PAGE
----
An investigation by The Orlando Sentinel provides an in-depth look at the circumstances of the hazing death of a member of the marching band at Florida A&M University. The article details the significant programs in place to ban hazing, and the determination of band members to ignore all the warnings and rules.
A cancer research institute at the University of Pennsylvania has sued its former scientific director, now president of Memorial Sloan-Kettering Cancer Center in New York City, charging him with taking research with him to start a biotechnology company, The New York Times reported. The lawsuit by the Leonard and Madlyn Abramson Family Cancer Research Institute at Penn called its former scientific director, Craig B. Thompson, "an unscrupulous doctor" who "chose to abscond with the fruits of the Abramson largess," the Times said. Thompson denied doing anything wrong.
Kiplinger's has dropped Claremont McKenna College from the magazine's list of the "Best Values in Liberal Arts Colleges," where the college had been No. 18. A statement by the magazine said that recent reports about the college inflating its SAT averages suggested that it had earned its spot "unfairly," and so has been removed. U.S. News & World Report has said that it will calculate the likely impact of the false reporting on the college's rank, but will not issue new rankings.
Angel Taveras, the mayor of Providence, R.I., said last week that the city would go bankrupt unless it achieves certain savings and also obtains new revenue -- with much of the extra money coming from Brown University, the Associated Press reported. Taveras said that the university needs to commit to $40 million in additional payments over the next 10 years. That would be on top of the $4 million a year Brown already pays to reflect its use of city services because university property is tax-exempt. A university spokeswoman said that a panel of Brown board members has proposed that the university provide an additional $2 million a year over the next five years. The spokeswoman said that "we regret that the mayor rejected this offer and hope that we can continue our discussions and reach an equitable and sustainable solution."
The National Collegiate Athletic Association put the University of Nebraska at Lincoln on two years’ probation for major rules violations, including failure to monitor, one of the harshest penalties an institution can face. Over a five-year period, the university provided nearly 500 athletes in all 19 sports with impermissible benefits in the form of scholarships covering books and supplies, the value of which exceeded NCAA financial aid limits by a total of $28,000. The university discovered and reported the violations itself, and worked cooperatively with the NCAA to submit the case facts in written form and avoid a formal hearing. It also self-imposed a $38,000 fine, which was donated to local charities. According to the association’s public infractions report, financial aid packages may only cover required textbooks and course supplies, not recommended ones. The excessive aid caused the inadvertent violations themselves, but the failure to monitor is a result of the length of time and number of athletes involved. The NCAA is also subjecting the university to public reprimand and censure.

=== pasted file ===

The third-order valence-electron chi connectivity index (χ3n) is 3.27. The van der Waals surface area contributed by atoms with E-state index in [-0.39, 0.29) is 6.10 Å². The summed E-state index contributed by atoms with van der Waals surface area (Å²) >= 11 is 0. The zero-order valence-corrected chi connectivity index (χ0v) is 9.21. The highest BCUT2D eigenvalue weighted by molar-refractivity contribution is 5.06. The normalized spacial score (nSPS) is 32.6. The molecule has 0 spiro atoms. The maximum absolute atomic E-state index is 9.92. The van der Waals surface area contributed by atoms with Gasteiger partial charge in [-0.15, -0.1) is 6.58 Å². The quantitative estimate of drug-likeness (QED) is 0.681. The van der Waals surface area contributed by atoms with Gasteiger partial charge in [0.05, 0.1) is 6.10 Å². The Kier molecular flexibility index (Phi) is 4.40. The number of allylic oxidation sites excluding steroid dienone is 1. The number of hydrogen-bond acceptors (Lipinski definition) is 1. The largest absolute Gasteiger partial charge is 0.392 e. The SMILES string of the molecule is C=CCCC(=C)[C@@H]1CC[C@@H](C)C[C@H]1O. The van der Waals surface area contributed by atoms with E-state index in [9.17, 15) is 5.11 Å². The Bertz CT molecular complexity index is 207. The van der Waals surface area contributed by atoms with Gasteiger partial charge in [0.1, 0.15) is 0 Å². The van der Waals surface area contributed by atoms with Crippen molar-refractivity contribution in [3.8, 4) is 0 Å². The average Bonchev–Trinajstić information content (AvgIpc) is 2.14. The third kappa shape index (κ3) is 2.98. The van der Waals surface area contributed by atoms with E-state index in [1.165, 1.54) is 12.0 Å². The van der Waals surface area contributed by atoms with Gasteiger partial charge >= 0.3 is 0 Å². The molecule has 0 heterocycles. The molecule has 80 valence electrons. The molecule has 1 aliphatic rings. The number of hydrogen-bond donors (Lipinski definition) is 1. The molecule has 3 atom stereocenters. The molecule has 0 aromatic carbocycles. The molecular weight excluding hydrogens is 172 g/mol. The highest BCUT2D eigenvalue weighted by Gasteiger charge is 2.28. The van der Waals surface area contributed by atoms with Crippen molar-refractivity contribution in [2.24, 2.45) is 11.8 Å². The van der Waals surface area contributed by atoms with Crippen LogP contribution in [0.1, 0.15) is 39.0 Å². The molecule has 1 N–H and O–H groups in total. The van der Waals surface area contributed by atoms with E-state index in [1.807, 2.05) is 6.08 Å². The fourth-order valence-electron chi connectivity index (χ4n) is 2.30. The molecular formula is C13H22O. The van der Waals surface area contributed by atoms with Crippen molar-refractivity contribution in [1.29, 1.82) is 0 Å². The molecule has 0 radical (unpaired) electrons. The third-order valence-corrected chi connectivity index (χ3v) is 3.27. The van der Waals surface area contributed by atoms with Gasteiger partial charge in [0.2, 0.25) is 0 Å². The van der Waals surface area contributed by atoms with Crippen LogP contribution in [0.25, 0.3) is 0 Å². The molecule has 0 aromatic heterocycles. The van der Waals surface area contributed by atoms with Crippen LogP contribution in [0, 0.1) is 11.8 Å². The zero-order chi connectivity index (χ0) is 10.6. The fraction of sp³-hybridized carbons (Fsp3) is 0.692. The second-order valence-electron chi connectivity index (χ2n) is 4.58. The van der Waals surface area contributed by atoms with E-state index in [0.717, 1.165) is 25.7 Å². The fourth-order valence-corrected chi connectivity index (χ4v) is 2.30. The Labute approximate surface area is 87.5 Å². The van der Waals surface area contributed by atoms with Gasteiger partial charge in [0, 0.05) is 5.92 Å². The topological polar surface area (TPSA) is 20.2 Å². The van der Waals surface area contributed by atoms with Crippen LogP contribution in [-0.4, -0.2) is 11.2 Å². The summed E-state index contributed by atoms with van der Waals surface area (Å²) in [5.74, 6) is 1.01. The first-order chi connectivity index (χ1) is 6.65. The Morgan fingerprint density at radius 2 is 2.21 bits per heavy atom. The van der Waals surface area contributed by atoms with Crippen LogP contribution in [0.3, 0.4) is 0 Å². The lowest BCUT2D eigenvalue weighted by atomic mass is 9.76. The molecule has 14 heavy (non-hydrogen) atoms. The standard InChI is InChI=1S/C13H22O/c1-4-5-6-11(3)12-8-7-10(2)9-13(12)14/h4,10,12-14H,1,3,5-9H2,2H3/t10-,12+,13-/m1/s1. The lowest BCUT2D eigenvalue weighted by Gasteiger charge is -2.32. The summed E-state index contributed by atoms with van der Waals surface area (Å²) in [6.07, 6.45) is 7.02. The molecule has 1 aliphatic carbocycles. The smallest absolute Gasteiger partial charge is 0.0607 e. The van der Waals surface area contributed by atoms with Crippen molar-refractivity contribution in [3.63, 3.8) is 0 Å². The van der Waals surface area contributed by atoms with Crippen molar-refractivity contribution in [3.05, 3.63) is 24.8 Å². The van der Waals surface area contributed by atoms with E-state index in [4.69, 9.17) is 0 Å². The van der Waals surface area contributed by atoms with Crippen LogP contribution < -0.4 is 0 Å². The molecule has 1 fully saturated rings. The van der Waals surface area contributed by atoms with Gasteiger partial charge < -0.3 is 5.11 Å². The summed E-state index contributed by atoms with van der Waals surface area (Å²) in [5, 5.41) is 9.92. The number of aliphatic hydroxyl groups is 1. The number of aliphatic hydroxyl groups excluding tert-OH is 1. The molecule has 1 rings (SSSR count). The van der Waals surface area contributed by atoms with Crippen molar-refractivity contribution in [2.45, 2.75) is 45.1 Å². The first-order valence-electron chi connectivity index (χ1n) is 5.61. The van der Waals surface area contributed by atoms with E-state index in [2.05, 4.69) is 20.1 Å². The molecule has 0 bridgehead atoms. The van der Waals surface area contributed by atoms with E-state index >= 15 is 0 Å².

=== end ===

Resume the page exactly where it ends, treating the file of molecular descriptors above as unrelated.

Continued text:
Pomona College dismissed 17 employees, 16 of them from the dining service, in December when they could not produce documents showing that they were legally in the United States, The New York Times reported. Some of the employees had worked for the college for many years, and their firings have angered many students and alumni. Critics argue that the colleges is failing to live up to its ideals. But college officials said that, under U.S. law, they had no choice but to act when they received a "credible complaint" that some of the employees were working illegally. That led to the request for documents, which in turn prompted the dismissals.